The year is 2007, and all you can do on the City of Reno, Nevada, website (then cityofreno.com) is pay a parking ticket, when the payment system works. About the only other interactive feature is the animated gif of the flaming building on our fire departmentâ€™s homepage.
Fast forward to present day, and Reno has transformed its online presence and is embracing Gov 2.0 to connect with citizens and put meaningful services online.
We are now Reno.gov – and you can still pay parking tickets (reliably), as well as traffic citations, court payments, sewer bills and recreation classes. You can also submit a police report and get assigned a case number, make a request through our CRM system, apply for a job and look up development permit status. We also have several RSS feeds, interactive calendars, streaming meetings, Newsroom, polls, social bookmarking tools and our most popular feature â€“ our four webcams.
As the Web Services Manager for the City of Reno, I presented a web report to our City Council a few weeks ago highlighting the dramatic increase in citizen use of our online services over the last few years.
Reno launched a mobile site in March 2010. It provides access to Reno.gov via a smart phone through a special interface formatted to fit a cell phone screen. It is cross-platform compatible and the best part is that citizens donâ€™t have to remember a special mobile address â€“ they can just browse to Reno.gov. Emergency announcements would appear first, and news and events have been redesigned to be accessed easily.
Iâ€™m considering this â€˜phase 1â€™ of our mobile site, with phase 2 involving working with our vendors to offer mobile payment systems similar to those offered by large consumer banks. Reno worked with Vision Internet to develop the mobile site. Reno.gov is one of the first sites to use their new mobile technology.
The City of Renoâ€™s social media program is driven by a very small staff, but has achieved big results. Reno has more fans and followers than most local governments our size, and we are engaging more citizens than ever online. Weâ€™ve had great success using Facebook, Twitter, YouTube, LinkedIn, Flickr and our Around the Arch blog. I believe our total investment has been about $200 as weâ€™ve done everything in-house.
Bloggers include myself, two PIOs, and occasionally staff experts in specific subject matter areas. Each post is transparent in identifying the author, with a link to author photo, bio and recent posts by that author. Our blog is multi-media rich, including embedded YouTube videos and Flickr photosets and visitors can rate the quality of our posts using a five star scale.
Iâ€™m working on an upgraded and redesigned version of our (WordPress) blog that will be released in a couple of weeks. The new version will feature more integration with other social media platforms, simplified administrative capabilities and will be available via reno.gov/blog.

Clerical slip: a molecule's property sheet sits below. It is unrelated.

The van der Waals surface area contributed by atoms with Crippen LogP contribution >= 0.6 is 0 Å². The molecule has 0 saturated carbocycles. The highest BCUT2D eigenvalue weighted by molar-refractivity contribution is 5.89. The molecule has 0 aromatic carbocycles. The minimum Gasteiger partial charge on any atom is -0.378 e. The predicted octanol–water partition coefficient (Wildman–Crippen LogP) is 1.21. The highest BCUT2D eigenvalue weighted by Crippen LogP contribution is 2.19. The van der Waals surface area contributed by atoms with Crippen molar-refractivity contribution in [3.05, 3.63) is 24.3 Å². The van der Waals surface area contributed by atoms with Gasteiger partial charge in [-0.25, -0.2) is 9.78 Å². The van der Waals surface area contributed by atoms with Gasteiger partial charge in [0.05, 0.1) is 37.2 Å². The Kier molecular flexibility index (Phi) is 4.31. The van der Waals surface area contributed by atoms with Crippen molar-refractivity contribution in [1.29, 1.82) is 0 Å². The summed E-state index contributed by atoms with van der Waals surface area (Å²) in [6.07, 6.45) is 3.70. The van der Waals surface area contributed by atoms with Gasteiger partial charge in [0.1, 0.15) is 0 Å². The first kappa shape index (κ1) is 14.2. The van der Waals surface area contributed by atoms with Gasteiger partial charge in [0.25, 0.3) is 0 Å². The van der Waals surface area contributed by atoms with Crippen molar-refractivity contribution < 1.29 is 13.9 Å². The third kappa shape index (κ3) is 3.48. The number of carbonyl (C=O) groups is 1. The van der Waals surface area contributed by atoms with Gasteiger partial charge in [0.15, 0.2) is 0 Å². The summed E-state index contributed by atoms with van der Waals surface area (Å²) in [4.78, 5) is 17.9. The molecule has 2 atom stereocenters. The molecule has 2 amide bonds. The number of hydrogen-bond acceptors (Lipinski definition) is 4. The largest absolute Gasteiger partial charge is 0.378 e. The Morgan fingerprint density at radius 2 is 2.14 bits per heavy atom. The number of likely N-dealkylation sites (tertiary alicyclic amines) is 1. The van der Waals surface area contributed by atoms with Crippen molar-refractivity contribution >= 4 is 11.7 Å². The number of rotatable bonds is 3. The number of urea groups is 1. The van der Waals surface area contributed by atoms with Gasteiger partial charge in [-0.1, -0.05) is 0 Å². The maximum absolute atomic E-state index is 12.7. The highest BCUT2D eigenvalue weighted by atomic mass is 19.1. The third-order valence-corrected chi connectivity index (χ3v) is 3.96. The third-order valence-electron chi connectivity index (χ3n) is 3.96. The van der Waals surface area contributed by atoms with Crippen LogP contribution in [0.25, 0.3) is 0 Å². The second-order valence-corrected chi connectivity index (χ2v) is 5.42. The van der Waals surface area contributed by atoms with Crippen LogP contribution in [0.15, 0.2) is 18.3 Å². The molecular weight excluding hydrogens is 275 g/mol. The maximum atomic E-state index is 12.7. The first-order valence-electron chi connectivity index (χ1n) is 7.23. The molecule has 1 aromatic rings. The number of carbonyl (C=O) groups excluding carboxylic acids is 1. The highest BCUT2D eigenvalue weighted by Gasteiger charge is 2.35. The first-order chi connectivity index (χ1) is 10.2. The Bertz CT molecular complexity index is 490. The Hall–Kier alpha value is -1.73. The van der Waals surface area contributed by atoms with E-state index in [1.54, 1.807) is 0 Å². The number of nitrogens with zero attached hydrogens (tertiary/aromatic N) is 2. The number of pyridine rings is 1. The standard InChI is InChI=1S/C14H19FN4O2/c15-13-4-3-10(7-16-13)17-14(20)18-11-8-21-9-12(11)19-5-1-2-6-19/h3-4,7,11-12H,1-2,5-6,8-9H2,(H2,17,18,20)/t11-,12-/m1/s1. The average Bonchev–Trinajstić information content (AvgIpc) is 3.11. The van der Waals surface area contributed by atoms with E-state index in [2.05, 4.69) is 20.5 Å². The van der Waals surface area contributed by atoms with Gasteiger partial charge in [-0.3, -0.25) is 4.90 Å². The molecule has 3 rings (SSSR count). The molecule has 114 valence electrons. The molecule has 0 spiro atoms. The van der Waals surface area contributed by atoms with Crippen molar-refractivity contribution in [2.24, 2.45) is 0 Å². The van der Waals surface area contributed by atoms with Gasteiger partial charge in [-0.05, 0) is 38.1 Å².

Like many local governments, Reno only has one staff member dedicated to the website. We contract with Vision Internet for our CMS platform and web hosting. As the Web Services Manager, I coordinate and train 70 or so staff members representing every department – people who have full-time responsibilities in other areas but who post and maintain content on the web. New applications and web enhancements stem from projects across our organization and involve me in conjunction with IT and any involved departments.
Our internal Website Committee includes one staff member from each department and is a good forum for department representatives to share their online needs. We meet regularly to report on website issues and challenges and discuss new ideas.
Iâ€™m excited to share whatâ€™s coming down the pipeline. Weâ€™re working with our CRM vendor on an iPhone app due to come out in the next couple months. Weâ€™re close to launching a â€œLive Chatâ€ feature on Reno.gov. A â€œgreen energy dashboardâ€ will be unveiled in June that will let citizens check out real-time energy savings from solar and wind projects around Reno and download energy data. Weâ€™re also working closely with regional agencies to create a one-stop location for northern Nevada residents to sign up for government volunteer positions. The joint effort is expected to launch in 2010.
Local governments have some very big challenges embracing Gov 2.0, due in part to limited staff and resources. My best advice to other cities is to make sure you start with a strong foundation first (CMS platform, web team, governance), while aggressively planning for the future. When I started working for the City of Reno a few years ago, staff would suggest things to me like â€œThis other city website has the mayor walk out on the screen and talk to you. We should do that.â€
Itâ€™s a challenge committing to the core elements of a solid web services program, but once established, initiatives like Gov 2.0 are that much easier to pursue.